As understanding about AMR builds in the community, we need to continue to have robust conversations to counter patient requests for antibiotics when they are not appropriate, and which won’t help them get better if they have a cold, flu or other viral infection.
The Commission’s patient information sheet ‘Do I really need antibiotics?’ can help doctors navigate these discussions. Most importantly, we need to explain to patients that antimicrobials are not free of side effects, so taking them ‘just in case’ is risky. Clostridioides difficile infection (CDI) is one such troublesome side effect and is on the rise in the community.
When antibiotics are necessary, it is important to ensure the patient understands why they are taking the antibiotic and the duration of therapy. Clear documentation of the expected duration of therapy for antibiotics minimises confusion and ensures the individual has the appropriate course of therapy.
Rise in community-onset CDI
A compelling finding in the AURA 2023 report is the increase in the rate of community-onset CDI from 2020 to 2021.
There is a perception that CDI is only an issue for patients in hospitals – but the AURA 2023 report shows that more than 80% have been acquired in the community.
CDI is a known adverse effect of antimicrobial use, which all prescribers can help control by avoiding antibiotic overprescribing.
Rising incidence of CDI occurring in the community highlights how important it is to be aware of this condition at a community level, and not just at the hospital level.
STIs back on the radar
It is unsurprising that physical distancing and travel restrictions imposed as public health measures in response to the covid pandemic had an impact on many communicable diseases in Australia, including sexually transmitted infections (STIs).
Since restrictions have eased and international travel increased, cases of highly resistant gonorrhoea and multidrug-resistant Shigella are also rising.
In 2021, Neisseria gonorrhoeae that has reduced susceptibility to ceftriaxone increased 37-fold, an ominous development, while multidrug-resistant Shigella species more than doubled.
Remembering to ask about a patient’s recent travel history is important for doctors, as it may have dropped off the radar during the pandemic.
With rising AMR in STIs, particularly for men who have sex with men, reinforcing public health messaging is especially important. State and territory prevention and control programs and outbreak response strategies are also important for these infections.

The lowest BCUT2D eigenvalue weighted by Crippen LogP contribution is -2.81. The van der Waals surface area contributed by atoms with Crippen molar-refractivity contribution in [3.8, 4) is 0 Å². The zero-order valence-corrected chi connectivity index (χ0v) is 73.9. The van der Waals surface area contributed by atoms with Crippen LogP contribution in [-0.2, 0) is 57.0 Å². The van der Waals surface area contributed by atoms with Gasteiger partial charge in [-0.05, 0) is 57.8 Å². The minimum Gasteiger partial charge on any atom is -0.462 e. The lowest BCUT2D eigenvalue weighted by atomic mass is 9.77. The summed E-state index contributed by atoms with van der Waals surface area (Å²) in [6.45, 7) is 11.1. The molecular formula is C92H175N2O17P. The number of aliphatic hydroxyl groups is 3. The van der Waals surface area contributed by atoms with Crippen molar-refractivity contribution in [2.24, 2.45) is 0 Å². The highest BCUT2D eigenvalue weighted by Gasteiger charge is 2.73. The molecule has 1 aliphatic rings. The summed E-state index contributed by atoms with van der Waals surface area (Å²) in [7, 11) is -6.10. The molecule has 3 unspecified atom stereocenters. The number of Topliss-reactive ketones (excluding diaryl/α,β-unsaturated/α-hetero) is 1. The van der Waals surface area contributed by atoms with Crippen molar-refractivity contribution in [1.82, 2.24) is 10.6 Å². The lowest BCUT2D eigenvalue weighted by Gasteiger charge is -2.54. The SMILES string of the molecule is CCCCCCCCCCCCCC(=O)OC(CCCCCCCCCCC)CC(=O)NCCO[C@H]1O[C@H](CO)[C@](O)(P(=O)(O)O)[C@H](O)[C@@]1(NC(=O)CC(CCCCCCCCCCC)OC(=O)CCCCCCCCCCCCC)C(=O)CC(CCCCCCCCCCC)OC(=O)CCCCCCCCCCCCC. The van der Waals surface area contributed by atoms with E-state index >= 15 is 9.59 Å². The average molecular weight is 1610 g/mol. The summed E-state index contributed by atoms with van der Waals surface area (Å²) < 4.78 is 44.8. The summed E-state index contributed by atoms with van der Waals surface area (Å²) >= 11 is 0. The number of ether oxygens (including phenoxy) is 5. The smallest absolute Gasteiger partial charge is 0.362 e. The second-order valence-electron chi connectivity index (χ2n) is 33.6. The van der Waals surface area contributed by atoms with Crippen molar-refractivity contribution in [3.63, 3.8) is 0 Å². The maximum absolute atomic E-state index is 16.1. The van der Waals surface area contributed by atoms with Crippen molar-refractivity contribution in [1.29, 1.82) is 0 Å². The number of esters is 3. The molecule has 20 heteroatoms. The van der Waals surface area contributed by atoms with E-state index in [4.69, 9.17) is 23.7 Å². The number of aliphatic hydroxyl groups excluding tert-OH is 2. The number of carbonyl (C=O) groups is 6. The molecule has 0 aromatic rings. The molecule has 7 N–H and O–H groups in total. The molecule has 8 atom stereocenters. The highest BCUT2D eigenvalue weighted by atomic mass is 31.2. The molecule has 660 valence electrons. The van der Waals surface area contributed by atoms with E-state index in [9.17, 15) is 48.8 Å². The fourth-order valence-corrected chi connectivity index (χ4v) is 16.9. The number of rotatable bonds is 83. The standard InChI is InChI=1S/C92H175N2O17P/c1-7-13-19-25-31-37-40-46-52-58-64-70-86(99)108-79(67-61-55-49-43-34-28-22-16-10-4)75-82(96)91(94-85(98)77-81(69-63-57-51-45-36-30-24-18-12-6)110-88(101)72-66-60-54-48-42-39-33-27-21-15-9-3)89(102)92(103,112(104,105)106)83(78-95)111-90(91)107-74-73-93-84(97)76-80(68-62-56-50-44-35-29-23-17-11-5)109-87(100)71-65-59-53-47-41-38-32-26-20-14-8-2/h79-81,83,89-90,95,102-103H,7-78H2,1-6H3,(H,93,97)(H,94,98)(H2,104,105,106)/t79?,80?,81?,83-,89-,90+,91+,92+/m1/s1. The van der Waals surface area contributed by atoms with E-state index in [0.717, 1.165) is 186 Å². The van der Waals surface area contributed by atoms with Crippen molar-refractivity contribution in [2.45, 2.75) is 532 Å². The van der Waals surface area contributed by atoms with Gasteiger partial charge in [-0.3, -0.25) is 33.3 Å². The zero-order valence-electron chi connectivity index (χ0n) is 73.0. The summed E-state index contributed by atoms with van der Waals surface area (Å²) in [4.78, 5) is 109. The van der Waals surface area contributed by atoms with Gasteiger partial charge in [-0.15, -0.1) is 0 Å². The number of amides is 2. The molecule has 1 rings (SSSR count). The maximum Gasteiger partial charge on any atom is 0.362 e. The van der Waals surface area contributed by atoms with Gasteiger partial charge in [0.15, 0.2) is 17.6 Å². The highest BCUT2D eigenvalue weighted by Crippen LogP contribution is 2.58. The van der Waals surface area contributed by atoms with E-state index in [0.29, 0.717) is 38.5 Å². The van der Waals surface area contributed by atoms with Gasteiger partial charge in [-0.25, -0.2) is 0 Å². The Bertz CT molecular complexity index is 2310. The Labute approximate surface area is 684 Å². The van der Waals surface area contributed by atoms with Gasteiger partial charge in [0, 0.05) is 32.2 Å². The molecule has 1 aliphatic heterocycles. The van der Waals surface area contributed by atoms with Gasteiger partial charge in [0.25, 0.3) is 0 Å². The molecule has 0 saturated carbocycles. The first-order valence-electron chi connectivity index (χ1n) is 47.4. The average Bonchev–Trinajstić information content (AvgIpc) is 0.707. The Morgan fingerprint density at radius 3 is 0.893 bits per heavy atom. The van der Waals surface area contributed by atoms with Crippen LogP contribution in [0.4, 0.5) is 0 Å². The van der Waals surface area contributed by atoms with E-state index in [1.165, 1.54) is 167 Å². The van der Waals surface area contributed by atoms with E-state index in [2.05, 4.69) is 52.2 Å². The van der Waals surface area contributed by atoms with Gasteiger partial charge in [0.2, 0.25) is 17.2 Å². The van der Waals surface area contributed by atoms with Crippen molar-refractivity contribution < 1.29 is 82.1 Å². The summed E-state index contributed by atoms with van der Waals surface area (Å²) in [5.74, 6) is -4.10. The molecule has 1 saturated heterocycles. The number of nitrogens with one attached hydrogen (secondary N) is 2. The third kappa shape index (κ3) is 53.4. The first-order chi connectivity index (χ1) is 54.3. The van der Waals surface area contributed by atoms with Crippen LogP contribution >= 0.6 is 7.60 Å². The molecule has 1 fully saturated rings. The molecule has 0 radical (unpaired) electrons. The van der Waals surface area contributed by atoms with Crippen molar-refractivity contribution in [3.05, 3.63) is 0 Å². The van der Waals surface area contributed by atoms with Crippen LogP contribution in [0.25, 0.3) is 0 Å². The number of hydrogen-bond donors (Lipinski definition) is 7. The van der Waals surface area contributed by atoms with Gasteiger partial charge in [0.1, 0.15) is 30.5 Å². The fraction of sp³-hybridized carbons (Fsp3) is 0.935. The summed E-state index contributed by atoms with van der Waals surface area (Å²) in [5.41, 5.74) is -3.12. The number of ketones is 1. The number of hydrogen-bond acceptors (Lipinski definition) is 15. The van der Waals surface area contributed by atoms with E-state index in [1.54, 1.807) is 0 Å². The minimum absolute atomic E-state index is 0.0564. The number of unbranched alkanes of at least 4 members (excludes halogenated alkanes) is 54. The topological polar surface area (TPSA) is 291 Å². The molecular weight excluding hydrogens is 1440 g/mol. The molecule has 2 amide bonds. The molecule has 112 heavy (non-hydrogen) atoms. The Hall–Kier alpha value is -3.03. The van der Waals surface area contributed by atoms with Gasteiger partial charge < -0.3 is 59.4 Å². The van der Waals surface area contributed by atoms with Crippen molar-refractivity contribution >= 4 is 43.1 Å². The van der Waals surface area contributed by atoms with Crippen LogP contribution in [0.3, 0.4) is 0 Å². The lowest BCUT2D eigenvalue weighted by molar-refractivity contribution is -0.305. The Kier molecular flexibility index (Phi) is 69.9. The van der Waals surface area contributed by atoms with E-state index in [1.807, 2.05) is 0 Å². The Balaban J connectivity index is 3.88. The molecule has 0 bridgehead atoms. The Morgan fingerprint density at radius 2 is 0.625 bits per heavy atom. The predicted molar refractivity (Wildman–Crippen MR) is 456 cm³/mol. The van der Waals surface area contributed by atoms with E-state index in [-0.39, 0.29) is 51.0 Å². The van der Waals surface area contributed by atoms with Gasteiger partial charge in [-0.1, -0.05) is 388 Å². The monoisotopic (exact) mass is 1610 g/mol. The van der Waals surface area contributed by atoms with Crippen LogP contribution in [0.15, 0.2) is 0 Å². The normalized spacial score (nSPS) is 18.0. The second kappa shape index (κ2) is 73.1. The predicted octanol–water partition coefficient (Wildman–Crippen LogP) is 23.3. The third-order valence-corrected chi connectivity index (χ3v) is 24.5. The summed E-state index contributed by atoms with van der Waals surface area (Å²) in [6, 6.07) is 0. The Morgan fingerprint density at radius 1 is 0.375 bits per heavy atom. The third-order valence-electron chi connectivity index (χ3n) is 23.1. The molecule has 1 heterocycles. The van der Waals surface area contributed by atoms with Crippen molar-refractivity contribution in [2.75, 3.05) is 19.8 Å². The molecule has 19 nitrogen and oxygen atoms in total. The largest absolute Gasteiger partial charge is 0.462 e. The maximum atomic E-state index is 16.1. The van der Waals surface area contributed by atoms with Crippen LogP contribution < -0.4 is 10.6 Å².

Judicious use of antimicrobials
The AURA 2023 report is a reminder that judicious use of antimicrobials is more important than ever because of resistance – particularly as people present more frequently with respiratory infections as the pandemic eases. AMR doesn’t only pose a collective risk in the community; it also drives risk of harm to individuals.
In more serious cases, we may be left with no antibiotic options for some patients due to resistance, especially when combined with medication allergies. Other individual risks are the impact on the microbiome and emerging evidence that antimicrobial use may contribute to long-term chronic illness later in life.
Elsewhere in the community, AURA 2023 highlights concern about the use of antimicrobials in aged care homes. It is important to follow antimicrobial stewardship guidelines that are appropriate to the aged care setting. Resources developed by the Commission summarise AURA 2023 highlights and priorities for action by healthcare workers in a range of settings, including aged care and primary care.
This week is World AMR Awareness Week (WAAW). As we progress to the post-pandemic years, there’s no better time to take stock and consider the role of general practitioners as prescribers and stewards of antimicrobials.
This article was developed with Kristin Xenos from the Commission’s AURA team.
Professor John Turnidge AO is Senior Medical Advisor for the Commission and an infectious diseases physician and microbiologist. He has led national surveillance for antimicrobial resistance and usage in human health since 2014.
Associate Professor Liz Marles is a Clinical Director for the Commission and a general practitioner. She is currently Chair of Therapeutic Guidelines, past President of the Royal Australian College of General Practitioners (RACGP) and a member of the RACGP Council.